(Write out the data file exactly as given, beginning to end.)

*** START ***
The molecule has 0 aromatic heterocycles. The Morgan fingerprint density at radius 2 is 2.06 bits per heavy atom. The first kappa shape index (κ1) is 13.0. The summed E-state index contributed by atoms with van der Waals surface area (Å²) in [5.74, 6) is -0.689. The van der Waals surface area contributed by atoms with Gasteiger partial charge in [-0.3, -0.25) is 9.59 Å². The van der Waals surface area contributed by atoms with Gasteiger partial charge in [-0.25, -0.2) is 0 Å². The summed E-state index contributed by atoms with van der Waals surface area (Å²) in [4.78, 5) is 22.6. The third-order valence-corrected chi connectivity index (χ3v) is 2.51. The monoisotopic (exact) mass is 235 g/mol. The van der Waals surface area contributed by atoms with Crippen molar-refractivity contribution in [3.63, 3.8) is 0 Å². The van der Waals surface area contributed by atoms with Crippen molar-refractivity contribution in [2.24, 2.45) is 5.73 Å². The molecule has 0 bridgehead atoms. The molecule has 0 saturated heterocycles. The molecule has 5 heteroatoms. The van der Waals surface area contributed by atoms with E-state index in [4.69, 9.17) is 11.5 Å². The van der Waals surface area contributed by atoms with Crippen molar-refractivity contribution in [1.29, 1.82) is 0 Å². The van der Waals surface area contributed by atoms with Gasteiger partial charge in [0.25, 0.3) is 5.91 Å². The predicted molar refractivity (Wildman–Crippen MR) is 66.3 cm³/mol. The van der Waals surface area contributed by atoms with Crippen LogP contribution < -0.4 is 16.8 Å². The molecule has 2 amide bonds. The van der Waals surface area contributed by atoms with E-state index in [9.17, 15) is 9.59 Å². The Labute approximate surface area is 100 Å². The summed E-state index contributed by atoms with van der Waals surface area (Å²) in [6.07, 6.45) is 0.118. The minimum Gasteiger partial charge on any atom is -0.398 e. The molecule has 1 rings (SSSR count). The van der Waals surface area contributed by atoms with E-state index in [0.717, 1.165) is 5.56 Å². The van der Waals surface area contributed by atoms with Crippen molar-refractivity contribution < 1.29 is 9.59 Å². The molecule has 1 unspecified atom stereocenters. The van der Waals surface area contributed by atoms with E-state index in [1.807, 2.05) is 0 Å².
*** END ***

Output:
The molecule has 0 aromatic heterocycles. The Morgan fingerprint density at radius 2 is 2.06 bits per heavy atom. The first kappa shape index (κ1) is 13.0. The summed E-state index contributed by atoms with van der Waals surface area (Å²) in [5.74, 6) is -0.689. The van der Waals surface area contributed by atoms with Gasteiger partial charge in [-0.3, -0.25) is 9.59 Å². The van der Waals surface area contributed by atoms with Gasteiger partial charge in [-0.25, -0.2) is 0 Å². The summed E-state index contributed by atoms with van der Waals surface area (Å²) in [4.78, 5) is 22.6. The third-order valence-corrected chi connectivity index (χ3v) is 2.51. The monoisotopic (exact) mass is 235 g/mol. The van der Waals surface area contributed by atoms with Crippen molar-refractivity contribution in [3.63, 3.8) is 0 Å². The van der Waals surface area contributed by atoms with Crippen molar-refractivity contribution in [2.24, 2.45) is 5.73 Å². The molecule has 0 bridgehead atoms. The molecule has 0 saturated heterocycles. The molecule has 5 heteroatoms. The van der Waals surface area contributed by atoms with E-state index in [4.69, 9.17) is 11.5 Å². The van der Waals surface area contributed by atoms with Crippen molar-refractivity contribution in [1.29, 1.82) is 0 Å². The van der Waals surface area contributed by atoms with Gasteiger partial charge in [0.25, 0.3) is 5.91 Å². The predicted molar refractivity (Wildman–Crippen MR) is 66.3 cm³/mol. The van der Waals surface area contributed by atoms with Crippen LogP contribution < -0.4 is 16.8 Å². The molecule has 2 amide bonds. The van der Waals surface area contributed by atoms with E-state index in [9.17, 15) is 9.59 Å². The Labute approximate surface area is 100 Å². The summed E-state index contributed by atoms with van der Waals surface area (Å²) in [6.07, 6.45) is 0.118. The minimum Gasteiger partial charge on any atom is -0.398 e. The molecule has 1 rings (SSSR count). The van der Waals surface area contributed by atoms with E-state index in [0.717, 1.165) is 5.56 Å². The van der Waals surface area contributed by atoms with Crippen molar-refractivity contribution < 1.29 is 9.59 Å². The molecule has 1 unspecified atom stereocenters. The van der Waals surface area contributed by atoms with E-state index in [1.807, 2.05) is 0 Å².